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How to Develop Assertiveness Skills

‘There is nobody better than you and you are not better than anybody’

Being assertive refers to the ability to be self-confident without being aggressive. Assertiveness is a positive quality that helps enhance personal as well as professional relationships. An assertive person is able to express their feelings openly and clearly while respecting the feelings of other people at the same time. Assertiveness arises out of confidence in your own abilities and in yourself as an individual. The quality helps you state your feelings, position and claims in a calm and confident manner. Moreover, assertiveness is an excellent tool that helps improve your relationship with others because you have improved your relationship with yourself. Actually, assertiveness can be described as a way of life rather than simply an attribute and it requires time and patience to develop.

As you decide to develop assertiveness skills, your relationships may undergo changes because whilst most people will accept the new you, some may not. Old behaviour and relationship patterns tend to be tenacious and you will need to practise assertiveness on a consistent basis to experience the benefits. However, assertiveness is one of the most useful skills that you could develop because it will stand you in good stead in the workplace, at home and indeed in any situation at all.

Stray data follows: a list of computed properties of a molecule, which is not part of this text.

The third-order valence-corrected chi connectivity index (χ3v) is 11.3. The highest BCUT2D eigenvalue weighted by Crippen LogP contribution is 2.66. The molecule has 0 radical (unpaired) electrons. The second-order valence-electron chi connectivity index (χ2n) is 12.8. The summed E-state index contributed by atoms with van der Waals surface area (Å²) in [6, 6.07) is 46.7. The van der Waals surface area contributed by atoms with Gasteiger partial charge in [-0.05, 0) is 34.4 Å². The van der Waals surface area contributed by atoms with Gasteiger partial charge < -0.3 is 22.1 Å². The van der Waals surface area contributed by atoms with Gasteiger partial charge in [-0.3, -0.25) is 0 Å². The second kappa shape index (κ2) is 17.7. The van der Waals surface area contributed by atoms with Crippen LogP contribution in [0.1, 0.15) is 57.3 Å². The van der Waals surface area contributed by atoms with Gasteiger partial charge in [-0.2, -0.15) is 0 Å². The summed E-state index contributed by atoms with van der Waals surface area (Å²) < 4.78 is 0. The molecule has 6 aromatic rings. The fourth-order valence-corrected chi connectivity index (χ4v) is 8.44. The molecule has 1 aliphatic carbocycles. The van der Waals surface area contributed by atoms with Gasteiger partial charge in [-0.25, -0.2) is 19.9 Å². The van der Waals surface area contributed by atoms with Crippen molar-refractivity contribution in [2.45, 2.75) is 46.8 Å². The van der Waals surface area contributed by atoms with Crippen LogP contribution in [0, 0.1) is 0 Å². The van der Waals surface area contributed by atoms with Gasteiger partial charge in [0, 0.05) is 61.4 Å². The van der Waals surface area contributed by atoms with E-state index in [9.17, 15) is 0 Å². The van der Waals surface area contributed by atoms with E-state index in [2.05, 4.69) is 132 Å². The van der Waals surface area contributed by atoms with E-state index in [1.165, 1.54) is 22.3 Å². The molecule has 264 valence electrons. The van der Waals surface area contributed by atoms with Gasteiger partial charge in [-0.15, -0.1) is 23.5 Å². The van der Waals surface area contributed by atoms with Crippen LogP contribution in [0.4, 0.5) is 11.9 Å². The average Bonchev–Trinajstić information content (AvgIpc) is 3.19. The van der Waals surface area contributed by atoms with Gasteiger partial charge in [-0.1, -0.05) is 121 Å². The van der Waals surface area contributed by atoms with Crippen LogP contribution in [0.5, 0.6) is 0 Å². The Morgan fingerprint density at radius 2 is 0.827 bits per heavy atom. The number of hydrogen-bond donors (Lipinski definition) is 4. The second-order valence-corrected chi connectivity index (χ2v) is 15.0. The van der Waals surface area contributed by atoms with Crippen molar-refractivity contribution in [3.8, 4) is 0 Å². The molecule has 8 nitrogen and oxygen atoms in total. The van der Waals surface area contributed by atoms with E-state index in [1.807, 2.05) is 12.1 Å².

Why should you want to develop Assertiveness Skills?

The most important reason to develop assertiveness is to learn to operate from a position of respect and equality. You start by respecting your own beliefs, attitudes and values and consequently respect others’ beliefs, attitudes and values too. By treating yourself and others on an equal footing, you begin to gain important insights into relationships, situations and the general way in which the world works. Moreover, you are able to do all this without feeling overwhelmed and stressed. Let’s read on and understand why you should learn to be assertive in the first place.

Enhanced and Healthier Self-Image

The word ‘self-image’ refers to the way you perceive yourself. This is crucial because the way we perceive ourselves makes a deep impact on the way we perceive others. A negative self-image manifests itself in different ways. We may suffer from low confidence and self-esteem and display erratic behaviour patterns. Assertiveness involves creating a realistic self-image where we do not see ourselves as better than others or others as better than ourselves. Our inner sense of self-worth accepts the fact that we are of equal value to others and that our preferences may not always be met. Similarly, you appreciate that others’ preferences may not be met.